The Rossetti’s were at the heart of the Pre-Raphaelite movement. Are they your favourite Pre-Raphaelites aesthetically or do you have a different preference?
My favorite of the Pre-Raphaelites, if she even counts as a member, is Christina Rossetti. She was a terrific poet — far better than her brother, for all his grave-robbing — and she was a fascinatingly complex person. A devout Christian, fastidious and proper and reclusive, who at the same time worked closely with prostitutes to reform them, and who wrote wild poetry about ghosts and guilt — she’s one of the many dead people I wish I could have met.
Did you use any of their paintings as inspiration, which reflected the mood you wanted to capture while writing?
Definitely Dante Gabriel Rossetti’s painting Beata Beatrix. Ostensibly it’s a portrayal of Dante Alighieri’s Beatrice, but in fact it’s a portrait of Rossetti’s wife, Elizabeth Siddal, done eight years after her suicide. (The limited Charnel House edition of Hide Me Among the Graves had this picture as the frontispiece.) Rossetti put a couple of ominous figures in the background, and the figure of Beatrice/Siddal is holding a poppy — Siddal died of an overdose of the opium-based sedative laudanum — and altogether it’s a painting that really calls for some sort of explanation!
Did you read much of the then contemporary literature as part of your research? If so, which book or poem would you recommend to readers of Hide Me Among the Graves?
Yes, I read piles of the poetry of Swinburne and William Morris and the Rossettis, and volumes of their letters. I think the best of their work, and one that’s relevant to my book, is Christina Rossetti’s long poem, Goblin Market. It’s a wild fantasy that reminds me equally of Hope Mirrlees and James Blaylock.
What can we expect next from you?
Right now I’m working on a novel that takes place in contemporary Los Angeles, but has to do with mysterious things that happened in the ’20s and ’30s. And of course there’s supernatural stuff going on!
Will your fans have a chance to meet you in person in the coming months, for example at book signings or conventions?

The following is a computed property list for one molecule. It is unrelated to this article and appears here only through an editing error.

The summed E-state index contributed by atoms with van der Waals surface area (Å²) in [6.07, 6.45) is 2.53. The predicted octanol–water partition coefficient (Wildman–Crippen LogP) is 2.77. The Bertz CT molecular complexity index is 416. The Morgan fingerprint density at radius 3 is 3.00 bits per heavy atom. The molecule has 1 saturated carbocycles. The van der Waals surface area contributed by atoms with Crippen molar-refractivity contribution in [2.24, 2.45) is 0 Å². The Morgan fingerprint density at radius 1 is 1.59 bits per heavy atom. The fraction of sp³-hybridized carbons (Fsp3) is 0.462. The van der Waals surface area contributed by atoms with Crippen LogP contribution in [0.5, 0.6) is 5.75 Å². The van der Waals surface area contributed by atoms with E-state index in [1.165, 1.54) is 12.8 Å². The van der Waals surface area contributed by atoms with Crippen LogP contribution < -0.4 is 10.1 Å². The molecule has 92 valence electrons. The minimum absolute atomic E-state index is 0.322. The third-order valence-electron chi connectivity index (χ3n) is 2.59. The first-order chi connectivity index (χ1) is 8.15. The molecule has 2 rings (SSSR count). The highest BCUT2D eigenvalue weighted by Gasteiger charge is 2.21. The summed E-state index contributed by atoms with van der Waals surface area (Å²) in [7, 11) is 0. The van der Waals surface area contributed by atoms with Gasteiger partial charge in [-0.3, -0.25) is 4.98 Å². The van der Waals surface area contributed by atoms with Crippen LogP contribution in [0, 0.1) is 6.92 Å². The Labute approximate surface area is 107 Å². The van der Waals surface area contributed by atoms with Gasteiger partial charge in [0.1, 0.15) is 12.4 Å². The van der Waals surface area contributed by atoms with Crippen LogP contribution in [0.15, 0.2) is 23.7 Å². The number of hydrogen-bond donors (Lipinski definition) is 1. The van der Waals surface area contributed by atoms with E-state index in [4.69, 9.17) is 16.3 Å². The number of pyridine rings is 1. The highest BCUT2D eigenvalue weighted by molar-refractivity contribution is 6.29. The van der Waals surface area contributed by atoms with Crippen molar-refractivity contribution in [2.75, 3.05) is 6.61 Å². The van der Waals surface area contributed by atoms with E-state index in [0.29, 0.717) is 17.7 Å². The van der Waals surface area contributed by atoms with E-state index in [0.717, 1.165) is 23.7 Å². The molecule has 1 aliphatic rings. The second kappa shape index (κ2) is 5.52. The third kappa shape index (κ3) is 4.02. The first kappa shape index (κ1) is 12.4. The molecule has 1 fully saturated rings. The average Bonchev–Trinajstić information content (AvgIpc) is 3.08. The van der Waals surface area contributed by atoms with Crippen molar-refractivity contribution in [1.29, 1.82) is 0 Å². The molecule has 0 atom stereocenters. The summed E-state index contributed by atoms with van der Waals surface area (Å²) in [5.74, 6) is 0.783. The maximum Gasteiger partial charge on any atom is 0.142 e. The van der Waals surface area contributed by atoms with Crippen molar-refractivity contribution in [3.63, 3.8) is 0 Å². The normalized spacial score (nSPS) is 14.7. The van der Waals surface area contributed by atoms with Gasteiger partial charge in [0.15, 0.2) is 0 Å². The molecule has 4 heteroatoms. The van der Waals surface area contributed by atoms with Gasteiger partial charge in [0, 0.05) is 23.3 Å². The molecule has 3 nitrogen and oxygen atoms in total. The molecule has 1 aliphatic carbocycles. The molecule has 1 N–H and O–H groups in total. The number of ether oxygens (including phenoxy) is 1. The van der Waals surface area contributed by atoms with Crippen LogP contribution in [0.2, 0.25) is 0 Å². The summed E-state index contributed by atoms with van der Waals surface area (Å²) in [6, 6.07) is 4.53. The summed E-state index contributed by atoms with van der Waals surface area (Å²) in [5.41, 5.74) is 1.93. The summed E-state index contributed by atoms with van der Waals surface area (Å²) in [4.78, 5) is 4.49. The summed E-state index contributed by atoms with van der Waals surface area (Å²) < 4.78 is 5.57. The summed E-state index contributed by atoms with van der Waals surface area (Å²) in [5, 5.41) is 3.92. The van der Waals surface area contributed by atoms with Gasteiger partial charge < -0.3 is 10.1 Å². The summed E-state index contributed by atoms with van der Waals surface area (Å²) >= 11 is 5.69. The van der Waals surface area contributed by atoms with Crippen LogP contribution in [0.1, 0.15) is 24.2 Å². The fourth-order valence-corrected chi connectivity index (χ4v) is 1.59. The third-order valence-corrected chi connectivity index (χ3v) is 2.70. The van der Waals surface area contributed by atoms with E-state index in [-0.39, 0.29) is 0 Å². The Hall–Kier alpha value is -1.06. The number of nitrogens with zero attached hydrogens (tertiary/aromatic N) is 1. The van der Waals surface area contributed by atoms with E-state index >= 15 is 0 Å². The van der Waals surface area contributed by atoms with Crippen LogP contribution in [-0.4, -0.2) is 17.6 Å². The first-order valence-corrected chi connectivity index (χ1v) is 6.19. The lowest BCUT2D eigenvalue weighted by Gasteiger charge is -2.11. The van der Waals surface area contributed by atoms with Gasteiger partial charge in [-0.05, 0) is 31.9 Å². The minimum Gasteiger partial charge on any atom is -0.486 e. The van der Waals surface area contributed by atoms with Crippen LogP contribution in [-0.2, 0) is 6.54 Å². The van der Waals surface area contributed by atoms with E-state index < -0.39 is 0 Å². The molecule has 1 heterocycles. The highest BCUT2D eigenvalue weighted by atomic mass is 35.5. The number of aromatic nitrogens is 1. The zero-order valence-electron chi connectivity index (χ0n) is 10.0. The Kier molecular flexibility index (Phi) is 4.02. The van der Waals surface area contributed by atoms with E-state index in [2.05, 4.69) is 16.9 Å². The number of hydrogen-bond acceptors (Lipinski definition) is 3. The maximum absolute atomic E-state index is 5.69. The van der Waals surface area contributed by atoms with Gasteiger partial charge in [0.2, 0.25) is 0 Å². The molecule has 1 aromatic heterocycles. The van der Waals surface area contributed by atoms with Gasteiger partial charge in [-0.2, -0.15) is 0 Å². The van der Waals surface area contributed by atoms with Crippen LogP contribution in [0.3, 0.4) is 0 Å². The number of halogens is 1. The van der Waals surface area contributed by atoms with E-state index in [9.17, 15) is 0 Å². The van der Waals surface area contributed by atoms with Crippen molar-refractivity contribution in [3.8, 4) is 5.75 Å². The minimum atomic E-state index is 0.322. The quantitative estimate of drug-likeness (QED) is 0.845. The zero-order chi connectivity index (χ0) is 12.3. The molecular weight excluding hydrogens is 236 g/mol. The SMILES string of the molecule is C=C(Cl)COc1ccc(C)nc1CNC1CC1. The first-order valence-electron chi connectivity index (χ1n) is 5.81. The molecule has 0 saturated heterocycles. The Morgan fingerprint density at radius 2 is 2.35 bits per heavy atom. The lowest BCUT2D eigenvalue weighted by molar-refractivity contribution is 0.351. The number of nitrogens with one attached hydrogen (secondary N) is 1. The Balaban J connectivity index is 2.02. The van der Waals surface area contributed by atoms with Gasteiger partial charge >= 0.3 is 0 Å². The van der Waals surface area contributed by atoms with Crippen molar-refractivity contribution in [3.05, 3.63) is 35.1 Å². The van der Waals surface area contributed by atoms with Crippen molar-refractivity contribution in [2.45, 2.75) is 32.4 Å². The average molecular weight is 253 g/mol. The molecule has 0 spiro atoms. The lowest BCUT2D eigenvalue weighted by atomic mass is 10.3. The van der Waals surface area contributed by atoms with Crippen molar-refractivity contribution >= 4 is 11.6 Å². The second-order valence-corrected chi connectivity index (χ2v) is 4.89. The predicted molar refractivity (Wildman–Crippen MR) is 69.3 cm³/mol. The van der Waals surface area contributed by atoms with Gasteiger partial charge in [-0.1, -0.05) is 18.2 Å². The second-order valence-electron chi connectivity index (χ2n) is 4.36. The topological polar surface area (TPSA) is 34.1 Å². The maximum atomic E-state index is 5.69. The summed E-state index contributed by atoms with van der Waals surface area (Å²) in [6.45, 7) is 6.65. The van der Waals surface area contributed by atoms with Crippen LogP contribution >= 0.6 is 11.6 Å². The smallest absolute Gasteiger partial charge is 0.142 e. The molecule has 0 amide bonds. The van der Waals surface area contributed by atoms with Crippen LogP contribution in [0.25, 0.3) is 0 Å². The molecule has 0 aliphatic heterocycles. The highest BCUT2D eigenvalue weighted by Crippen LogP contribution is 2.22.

My wife and I are going to be at the World Fantasy Convention in Brighton, England, over the Halloween weekend — and I’m going to be doing a signing at the Forbidden Planet bookstore in London on the Saturday before that — and I hope we get to meet a lot of British science fiction and fantasy fans!
Finally, I have to stay true to my roots and ask a librarian question to finish off with: Do you shelve your books alphabetically, by genre or do you have an ingenious system?
They’re divided into categories — history, science, religion & philosophy, poetry, fiction, science fiction and fantasy, etc. — and then within each category they’re either shelved alphabetically (fiction and science fiction and fantasy) or according to historical chronology (in poetry, for example, it’d be too weird to have Byron right next to Bukowsky).
Bio (from the Atlantic Books website): Tim Powers is a two-time winner of both the World Fantasy and the Philip K. Dick Memorial Awards and three-time Locus Award recipient. He lives in San Bernardino, California.
You can find him online at The Works of Tim Powers.
I’m only the third stop on Tim’s blog tour. You can find yesterday’s stop at Falcata Times and tomorrow’s stop will be at SF Signal. You can find a full overview and links for all the blog tour stops over in the sidebar to the right. Be sure to check them out!